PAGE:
Shares of Robinhood rose 13.1% Wednesday to $10.44, a three-month high, a day after the online brokerage released dismal earnings and announced it was laying off nearly a quarter of its workers.
In tandem with reporting a 44% drop in second-quarter sales but a better than expected $290 million loss, Robinhood said it would lay off 23% of its workforce, with CEO Vlad Tenev citing the “deterioration of the macro environment” and the cryptocurrency market crash as having undercut the growth assumptions under which the company had aggressively expanded headcount last year.
Analysts expressed optimism about Tuesday’s developments, including Goldman Sachs analyst Will Nance, who wrote in a note the “cost reductions will likely drive the company to profitability in the near term and could drive shares higher.”
Mizuho Securities analyst Dan Dolev agreed, writing in a note he expected traders to shift their “focus to fundamentals and path to profitability.”
Robinhood shares are still down 72.5% from its $38 initial public offering price in July 2021 and 87.7% from its peak of $85 last August.
JPMorgan analyst Kenneth Worthington expressed doubt about the cost-cutting measures moving the needle for Robinhood, writing in a note he doesn’t see “growth as sustainable,” explaining there’s a narrow path to profitability for the firm given the limited trading volume it handles.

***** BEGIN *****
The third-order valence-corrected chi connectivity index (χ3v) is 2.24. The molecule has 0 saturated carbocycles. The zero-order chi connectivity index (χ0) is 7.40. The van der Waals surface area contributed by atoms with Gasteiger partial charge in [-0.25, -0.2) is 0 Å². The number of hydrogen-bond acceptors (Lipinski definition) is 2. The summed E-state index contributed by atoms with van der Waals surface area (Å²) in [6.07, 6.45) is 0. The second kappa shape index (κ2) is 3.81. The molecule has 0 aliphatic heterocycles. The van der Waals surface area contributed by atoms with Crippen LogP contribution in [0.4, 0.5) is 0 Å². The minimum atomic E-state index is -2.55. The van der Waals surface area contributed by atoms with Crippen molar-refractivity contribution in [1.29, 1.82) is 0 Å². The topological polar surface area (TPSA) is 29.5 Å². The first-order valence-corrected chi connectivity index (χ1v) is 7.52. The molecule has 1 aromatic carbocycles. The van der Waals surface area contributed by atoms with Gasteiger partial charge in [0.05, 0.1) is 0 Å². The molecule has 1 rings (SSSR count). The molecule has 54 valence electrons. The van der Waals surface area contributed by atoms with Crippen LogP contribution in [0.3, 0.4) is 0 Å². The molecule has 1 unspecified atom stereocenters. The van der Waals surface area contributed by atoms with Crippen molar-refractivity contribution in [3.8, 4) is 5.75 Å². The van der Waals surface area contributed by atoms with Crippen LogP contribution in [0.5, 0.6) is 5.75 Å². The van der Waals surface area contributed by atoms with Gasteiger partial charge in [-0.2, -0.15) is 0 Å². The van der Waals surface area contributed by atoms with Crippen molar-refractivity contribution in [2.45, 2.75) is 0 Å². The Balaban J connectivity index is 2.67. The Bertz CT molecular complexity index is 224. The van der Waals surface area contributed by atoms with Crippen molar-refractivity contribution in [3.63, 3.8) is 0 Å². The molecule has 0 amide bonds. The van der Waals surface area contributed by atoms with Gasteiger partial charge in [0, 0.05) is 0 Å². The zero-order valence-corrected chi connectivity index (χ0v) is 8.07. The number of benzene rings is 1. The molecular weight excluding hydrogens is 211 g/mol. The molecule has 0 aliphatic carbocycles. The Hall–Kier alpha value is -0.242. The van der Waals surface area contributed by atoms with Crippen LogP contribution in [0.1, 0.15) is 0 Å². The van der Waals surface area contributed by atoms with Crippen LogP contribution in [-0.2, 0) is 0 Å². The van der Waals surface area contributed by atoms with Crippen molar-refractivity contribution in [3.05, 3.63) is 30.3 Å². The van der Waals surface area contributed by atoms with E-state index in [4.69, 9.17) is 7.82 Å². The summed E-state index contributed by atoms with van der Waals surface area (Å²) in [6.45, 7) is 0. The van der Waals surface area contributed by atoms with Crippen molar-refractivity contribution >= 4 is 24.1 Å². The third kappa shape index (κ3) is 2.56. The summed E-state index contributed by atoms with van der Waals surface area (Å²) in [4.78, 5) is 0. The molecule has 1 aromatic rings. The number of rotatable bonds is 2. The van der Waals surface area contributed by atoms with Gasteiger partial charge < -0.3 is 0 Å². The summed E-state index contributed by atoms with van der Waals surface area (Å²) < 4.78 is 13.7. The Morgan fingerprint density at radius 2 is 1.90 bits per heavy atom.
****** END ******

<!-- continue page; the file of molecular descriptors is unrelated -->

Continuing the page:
Robinhood’s fall from grace has been dramatic. The mobile app-based brokerage posted torrid growth in 2020 amid a boom in retail investing amid the pandemic, but it’s shed more than $20 billion in market capitalization since its 2021 IPO amid a slowdown in trading. Its number of active monthly users plummeted 34% to 14 million in the second quarter compared to a year ago. Its stock’s poor performance has followed intense scrutiny into its business practices and a series of fines: a $65 million penalty from the Securities and Exchange Commission in December 2020 for misleading customers about its revenue source and not seeking the best trade terms for users, a $70 million fine from the Financial Industry Regulatory Authority in June 2021 for encouraging risky trades and generally misleading users and a $30 million fine from the New York Department of Financial Services on Tuesday for violations of New York’s anti-money laundering and cybersecurity regulations in its cryptocurrency division.
Robinhood Lays Off Quarter Of Staff (Forbes)